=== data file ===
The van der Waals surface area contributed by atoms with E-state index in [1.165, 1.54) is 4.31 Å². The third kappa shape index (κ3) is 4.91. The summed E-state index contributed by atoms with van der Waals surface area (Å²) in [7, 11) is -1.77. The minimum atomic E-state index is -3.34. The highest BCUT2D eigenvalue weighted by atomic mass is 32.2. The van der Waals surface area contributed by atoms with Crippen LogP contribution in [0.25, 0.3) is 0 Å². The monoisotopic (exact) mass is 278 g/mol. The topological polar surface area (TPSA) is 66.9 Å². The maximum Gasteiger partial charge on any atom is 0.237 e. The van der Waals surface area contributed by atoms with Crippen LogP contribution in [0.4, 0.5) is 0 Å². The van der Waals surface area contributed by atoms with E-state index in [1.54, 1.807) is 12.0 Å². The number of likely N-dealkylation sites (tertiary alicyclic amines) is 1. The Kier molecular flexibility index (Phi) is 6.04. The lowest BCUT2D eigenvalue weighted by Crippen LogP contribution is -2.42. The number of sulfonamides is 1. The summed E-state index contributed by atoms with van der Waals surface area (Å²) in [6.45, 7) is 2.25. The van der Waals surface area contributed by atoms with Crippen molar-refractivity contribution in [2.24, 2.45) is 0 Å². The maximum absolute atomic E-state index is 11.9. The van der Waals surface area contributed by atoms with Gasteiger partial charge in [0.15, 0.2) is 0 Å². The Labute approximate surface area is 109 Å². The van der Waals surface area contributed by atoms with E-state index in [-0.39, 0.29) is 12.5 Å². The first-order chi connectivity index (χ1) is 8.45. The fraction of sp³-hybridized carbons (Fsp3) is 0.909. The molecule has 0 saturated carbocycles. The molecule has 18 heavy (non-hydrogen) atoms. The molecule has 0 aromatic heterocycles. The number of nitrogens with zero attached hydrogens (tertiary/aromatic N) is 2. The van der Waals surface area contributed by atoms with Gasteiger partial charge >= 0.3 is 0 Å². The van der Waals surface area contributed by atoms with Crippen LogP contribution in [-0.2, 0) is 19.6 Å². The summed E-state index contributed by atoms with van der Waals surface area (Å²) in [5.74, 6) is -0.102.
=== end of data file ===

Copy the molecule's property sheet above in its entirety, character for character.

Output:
The van der Waals surface area contributed by atoms with E-state index in [1.165, 1.54) is 4.31 Å². The third kappa shape index (κ3) is 4.91. The summed E-state index contributed by atoms with van der Waals surface area (Å²) in [7, 11) is -1.77. The minimum atomic E-state index is -3.34. The highest BCUT2D eigenvalue weighted by atomic mass is 32.2. The van der Waals surface area contributed by atoms with Crippen LogP contribution in [0.25, 0.3) is 0 Å². The monoisotopic (exact) mass is 278 g/mol. The topological polar surface area (TPSA) is 66.9 Å². The maximum Gasteiger partial charge on any atom is 0.237 e. The van der Waals surface area contributed by atoms with Crippen LogP contribution in [0.4, 0.5) is 0 Å². The van der Waals surface area contributed by atoms with E-state index in [1.54, 1.807) is 12.0 Å². The number of likely N-dealkylation sites (tertiary alicyclic amines) is 1. The Kier molecular flexibility index (Phi) is 6.04. The lowest BCUT2D eigenvalue weighted by Crippen LogP contribution is -2.42. The number of sulfonamides is 1. The summed E-state index contributed by atoms with van der Waals surface area (Å²) in [6.45, 7) is 2.25. The van der Waals surface area contributed by atoms with Crippen molar-refractivity contribution in [2.24, 2.45) is 0 Å². The maximum absolute atomic E-state index is 11.9. The van der Waals surface area contributed by atoms with Gasteiger partial charge in [0.15, 0.2) is 0 Å². The Labute approximate surface area is 109 Å². The van der Waals surface area contributed by atoms with E-state index in [-0.39, 0.29) is 12.5 Å². The first-order chi connectivity index (χ1) is 8.45. The fraction of sp³-hybridized carbons (Fsp3) is 0.909. The molecule has 0 saturated carbocycles. The molecule has 18 heavy (non-hydrogen) atoms. The molecule has 0 aromatic heterocycles. The number of nitrogens with zero attached hydrogens (tertiary/aromatic N) is 2. The van der Waals surface area contributed by atoms with Gasteiger partial charge >= 0.3 is 0 Å². The van der Waals surface area contributed by atoms with Crippen LogP contribution in [-0.2, 0) is 19.6 Å². The summed E-state index contributed by atoms with van der Waals surface area (Å²) in [5.74, 6) is -0.102.